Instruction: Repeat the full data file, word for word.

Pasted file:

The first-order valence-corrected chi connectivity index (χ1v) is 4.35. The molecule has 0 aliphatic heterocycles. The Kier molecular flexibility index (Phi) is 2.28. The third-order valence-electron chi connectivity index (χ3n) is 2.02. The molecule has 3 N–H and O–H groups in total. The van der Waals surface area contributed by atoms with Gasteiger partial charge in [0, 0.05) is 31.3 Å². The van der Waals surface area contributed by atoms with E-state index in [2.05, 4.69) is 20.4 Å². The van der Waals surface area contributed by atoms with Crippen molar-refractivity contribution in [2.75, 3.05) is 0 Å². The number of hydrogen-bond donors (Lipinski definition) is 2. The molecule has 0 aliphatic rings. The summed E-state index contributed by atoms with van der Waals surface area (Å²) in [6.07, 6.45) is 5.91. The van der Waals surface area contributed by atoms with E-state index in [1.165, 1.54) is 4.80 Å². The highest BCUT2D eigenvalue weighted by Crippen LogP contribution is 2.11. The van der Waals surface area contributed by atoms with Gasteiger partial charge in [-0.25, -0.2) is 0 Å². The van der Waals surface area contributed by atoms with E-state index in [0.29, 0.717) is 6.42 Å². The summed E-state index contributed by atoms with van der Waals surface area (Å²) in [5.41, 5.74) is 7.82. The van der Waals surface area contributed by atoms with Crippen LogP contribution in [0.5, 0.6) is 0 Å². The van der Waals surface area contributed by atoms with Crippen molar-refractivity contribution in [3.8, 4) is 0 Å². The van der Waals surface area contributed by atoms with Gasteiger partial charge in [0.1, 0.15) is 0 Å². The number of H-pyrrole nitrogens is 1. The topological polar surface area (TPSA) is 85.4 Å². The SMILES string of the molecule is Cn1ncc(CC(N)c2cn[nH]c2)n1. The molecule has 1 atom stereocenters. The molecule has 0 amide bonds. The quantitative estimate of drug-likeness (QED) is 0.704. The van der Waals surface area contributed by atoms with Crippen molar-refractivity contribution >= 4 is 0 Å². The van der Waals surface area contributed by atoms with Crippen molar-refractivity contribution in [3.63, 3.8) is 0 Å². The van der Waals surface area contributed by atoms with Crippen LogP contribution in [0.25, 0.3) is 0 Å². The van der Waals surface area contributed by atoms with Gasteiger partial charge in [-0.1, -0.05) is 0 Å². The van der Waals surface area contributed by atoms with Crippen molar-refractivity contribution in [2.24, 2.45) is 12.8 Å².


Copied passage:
The first-order valence-corrected chi connectivity index (χ1v) is 4.35. The molecule has 0 aliphatic heterocycles. The Kier molecular flexibility index (Phi) is 2.28. The third-order valence-electron chi connectivity index (χ3n) is 2.02. The molecule has 3 N–H and O–H groups in total. The van der Waals surface area contributed by atoms with Gasteiger partial charge in [0, 0.05) is 31.3 Å². The van der Waals surface area contributed by atoms with E-state index in [2.05, 4.69) is 20.4 Å². The van der Waals surface area contributed by atoms with Crippen molar-refractivity contribution in [2.75, 3.05) is 0 Å². The number of hydrogen-bond donors (Lipinski definition) is 2. The molecule has 0 aliphatic rings. The summed E-state index contributed by atoms with van der Waals surface area (Å²) in [6.07, 6.45) is 5.91. The van der Waals surface area contributed by atoms with E-state index in [1.165, 1.54) is 4.80 Å². The highest BCUT2D eigenvalue weighted by Crippen LogP contribution is 2.11. The van der Waals surface area contributed by atoms with Gasteiger partial charge in [-0.25, -0.2) is 0 Å². The van der Waals surface area contributed by atoms with E-state index in [0.29, 0.717) is 6.42 Å². The summed E-state index contributed by atoms with van der Waals surface area (Å²) in [5.41, 5.74) is 7.82. The van der Waals surface area contributed by atoms with Crippen LogP contribution in [0.5, 0.6) is 0 Å². The van der Waals surface area contributed by atoms with Crippen molar-refractivity contribution in [3.8, 4) is 0 Å². The van der Waals surface area contributed by atoms with Gasteiger partial charge in [0.1, 0.15) is 0 Å². The number of H-pyrrole nitrogens is 1. The topological polar surface area (TPSA) is 85.4 Å². The SMILES string of the molecule is Cn1ncc(CC(N)c2cn[nH]c2)n1. The molecule has 1 atom stereocenters. The molecule has 0 amide bonds. The quantitative estimate of drug-likeness (QED) is 0.704. The van der Waals surface area contributed by atoms with Crippen molar-refractivity contribution >= 4 is 0 Å². The van der Waals surface area contributed by atoms with Crippen molar-refractivity contribution in [3.63, 3.8) is 0 Å². The van der Waals surface area contributed by atoms with Crippen LogP contribution in [0.25, 0.3) is 0 Å². The van der Waals surface area contributed by atoms with Gasteiger partial charge in [-0.1, -0.05) is 0 Å². The van der Waals surface area contributed by atoms with Crippen molar-refractivity contribution in [2.24, 2.45) is 12.8 Å².